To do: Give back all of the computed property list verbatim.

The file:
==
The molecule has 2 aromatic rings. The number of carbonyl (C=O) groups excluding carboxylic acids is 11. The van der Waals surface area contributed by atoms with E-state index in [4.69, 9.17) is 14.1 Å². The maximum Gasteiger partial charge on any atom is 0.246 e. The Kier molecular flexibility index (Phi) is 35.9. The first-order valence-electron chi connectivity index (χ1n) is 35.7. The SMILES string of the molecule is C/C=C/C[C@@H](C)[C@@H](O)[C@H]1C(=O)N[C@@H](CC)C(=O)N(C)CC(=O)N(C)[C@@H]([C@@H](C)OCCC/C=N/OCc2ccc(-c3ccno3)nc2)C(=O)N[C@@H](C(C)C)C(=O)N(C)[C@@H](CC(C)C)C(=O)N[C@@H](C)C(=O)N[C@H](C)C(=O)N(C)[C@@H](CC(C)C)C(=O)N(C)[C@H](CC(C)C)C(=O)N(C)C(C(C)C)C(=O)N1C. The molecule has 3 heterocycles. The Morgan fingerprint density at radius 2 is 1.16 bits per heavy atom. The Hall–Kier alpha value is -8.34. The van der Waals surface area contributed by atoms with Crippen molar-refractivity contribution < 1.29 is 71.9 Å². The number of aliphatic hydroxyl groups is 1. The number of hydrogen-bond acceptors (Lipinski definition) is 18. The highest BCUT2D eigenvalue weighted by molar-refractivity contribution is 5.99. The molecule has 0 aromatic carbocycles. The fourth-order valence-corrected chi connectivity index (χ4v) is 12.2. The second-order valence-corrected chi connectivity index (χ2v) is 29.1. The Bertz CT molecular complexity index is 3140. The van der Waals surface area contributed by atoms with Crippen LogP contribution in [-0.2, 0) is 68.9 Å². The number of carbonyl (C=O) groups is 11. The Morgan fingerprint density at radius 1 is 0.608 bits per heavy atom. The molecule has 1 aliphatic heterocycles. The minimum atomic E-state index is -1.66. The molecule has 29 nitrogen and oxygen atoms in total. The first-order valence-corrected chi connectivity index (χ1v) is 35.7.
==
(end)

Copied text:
The molecule has 2 aromatic rings. The number of carbonyl (C=O) groups excluding carboxylic acids is 11. The van der Waals surface area contributed by atoms with E-state index in [4.69, 9.17) is 14.1 Å². The maximum Gasteiger partial charge on any atom is 0.246 e. The Kier molecular flexibility index (Phi) is 35.9. The first-order valence-electron chi connectivity index (χ1n) is 35.7. The SMILES string of the molecule is C/C=C/C[C@@H](C)[C@@H](O)[C@H]1C(=O)N[C@@H](CC)C(=O)N(C)CC(=O)N(C)[C@@H]([C@@H](C)OCCC/C=N/OCc2ccc(-c3ccno3)nc2)C(=O)N[C@@H](C(C)C)C(=O)N(C)[C@@H](CC(C)C)C(=O)N[C@@H](C)C(=O)N[C@H](C)C(=O)N(C)[C@@H](CC(C)C)C(=O)N(C)[C@H](CC(C)C)C(=O)N(C)C(C(C)C)C(=O)N1C. The molecule has 3 heterocycles. The Morgan fingerprint density at radius 2 is 1.16 bits per heavy atom. The Hall–Kier alpha value is -8.34. The van der Waals surface area contributed by atoms with Crippen molar-refractivity contribution < 1.29 is 71.9 Å². The number of aliphatic hydroxyl groups is 1. The number of hydrogen-bond acceptors (Lipinski definition) is 18. The highest BCUT2D eigenvalue weighted by molar-refractivity contribution is 5.99. The molecule has 0 aromatic carbocycles. The fourth-order valence-corrected chi connectivity index (χ4v) is 12.2. The second-order valence-corrected chi connectivity index (χ2v) is 29.1. The Bertz CT molecular complexity index is 3140. The van der Waals surface area contributed by atoms with Crippen LogP contribution in [-0.2, 0) is 68.9 Å². The number of carbonyl (C=O) groups is 11. The Morgan fingerprint density at radius 1 is 0.608 bits per heavy atom. The molecule has 1 aliphatic heterocycles. The minimum atomic E-state index is -1.66. The molecule has 29 nitrogen and oxygen atoms in total. The first-order valence-corrected chi connectivity index (χ1v) is 35.7.